A little later than I intended, here’s a round up of other findings in the YouGov/Sunday Times poll, full tables for which are now available here.

Firstly there were a group of questions on local government cuts – 48% thinks cuts to council services are necessary in the context of the government’s deficit, 31% do not. People are pretty evenly split on whether they blame the government or local councils for cuts to local services – 27% blame the councils themselves for not tackling waste, 29% the government for cutting their funding, 37% think blame should be shared equally between them.

On local government cuts, 48% think the cuts to local council services are necessary to reduce the deficit, and are quite evenly split about where the blame for individual cuts should lie. 27% think the blame for the cuts should mainly fall upon local councils for not cutting their waste, 29% the government for cutting their funding and 37% that they are equally to blame. There was some sympathy for arguments that councils are cutting voluntary grants because it’s easier than sacking staff, that councils countrolled by opposition parties are deliberiately slashing sensitive services for political reasons and that councils are exaggerating their funding cuts, but in all cases it is hardly overwhelmingly, with less than half agreeing.

There were some questions on the big society that largely echo the YouGov/Sun polling on the Big Society a fortnight or so ago. The majority of people aren’t sure what the Big Society actually is, though having has it explained to them a plurality of them think is a good idea in principle (in the Sun poll a fortnight ago YouGov also asked if people thought it would work in practice – a large majority thought it would not).

Asked if they themselves would be interested in volunteering 17% of people claim they already too some sort of volunteer work in their community, with a further 10% saying they would be interested in doing so if given the opportunity. 28% say they do not have the time and 30% that they would not be interested. Note well, however, that this sort of question is probably subject to social desirability bias – people will tend to exaggerate how helpful and community spirited they are themselves (my favourite example of this that I often quote was a Populus poll that asked people how much money they personally had given to the Tsunami appeal – if everyone who answered the poll had been telling the truth the public would have donated far, far, far in excess of the amount the appeal actually received).

There were also some questions on Human Rights and the European Court which displayed a typically hostile reaction. 63% think it is wrong for the ECHR to be able to make rulings over the British courts and 57% think that our membership of the ECHR is, on balance, a bad thing. Asked what their preferred option would be, 24% think we should remain a member of the ECHR, 55% would like to see Britain withdraw and instead adopt our own Bill of Rights, 4% would prefer Britain did not have any sort of Bill of Rights.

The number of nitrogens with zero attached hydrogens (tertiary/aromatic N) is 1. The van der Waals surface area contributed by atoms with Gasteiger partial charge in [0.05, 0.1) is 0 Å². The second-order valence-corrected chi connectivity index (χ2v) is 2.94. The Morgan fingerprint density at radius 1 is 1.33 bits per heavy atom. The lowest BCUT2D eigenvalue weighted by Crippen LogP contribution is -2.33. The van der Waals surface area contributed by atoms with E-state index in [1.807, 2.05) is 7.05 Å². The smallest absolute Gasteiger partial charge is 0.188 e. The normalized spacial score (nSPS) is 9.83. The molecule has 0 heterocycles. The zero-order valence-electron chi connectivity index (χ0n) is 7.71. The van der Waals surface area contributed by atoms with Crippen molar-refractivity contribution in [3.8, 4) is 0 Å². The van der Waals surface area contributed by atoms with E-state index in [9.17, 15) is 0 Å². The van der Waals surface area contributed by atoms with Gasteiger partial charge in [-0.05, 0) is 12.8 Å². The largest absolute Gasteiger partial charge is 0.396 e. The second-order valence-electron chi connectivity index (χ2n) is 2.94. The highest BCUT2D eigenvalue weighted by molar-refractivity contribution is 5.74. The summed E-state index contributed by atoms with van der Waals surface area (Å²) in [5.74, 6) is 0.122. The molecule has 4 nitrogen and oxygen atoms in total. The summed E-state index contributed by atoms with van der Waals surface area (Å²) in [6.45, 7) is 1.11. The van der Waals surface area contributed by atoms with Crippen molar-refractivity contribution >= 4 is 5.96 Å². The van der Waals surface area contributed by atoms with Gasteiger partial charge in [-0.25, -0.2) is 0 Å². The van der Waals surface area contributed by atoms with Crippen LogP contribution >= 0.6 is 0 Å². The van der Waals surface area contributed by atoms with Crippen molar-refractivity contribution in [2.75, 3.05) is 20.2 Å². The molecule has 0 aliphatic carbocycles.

On the specific case of prisoners having the right to vote, 69% think no prisoners should be able to vote, 20% that only prisoners serving short sentences should be able to vote and 6% think all prisoners should be able to vote. If the government were ordered to pay compensation to prisoners denied the vote, 61% think the government should refuse to do so, just 9% that “The government needs to obey the law, and should pay compensation if ordered to.”


117 Responses to “More from the YouGov/Sunday Times poll”

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  1. @ Eoin

    Happy Valentine’s Day to you as well (I’m so glad it’s on a Monday this year…makes the day less romantic). I didn’t realize it was an international holiday.

  2. SoCal,

    Only makes it less romantic if you let it! Go take a walk, you never know who you might bump into :) :) :) Happy Val’s

  3. @ Anthony

    I suspect exposure to the horror of war has the opposite effect in terms of later alcohol and drug abuse.
    ————————————————–
    I agree, which is why I said overt drug & alcohol problems. Binge drinking, clubbing & ‘something for the weekend’ drug/ crime problems are overt; the PTSD problems tend to be hidden by the sufferer therefore more damaging to the individual &/or his immediate family but less of an obvious problem for society.

  4. @ Amber Star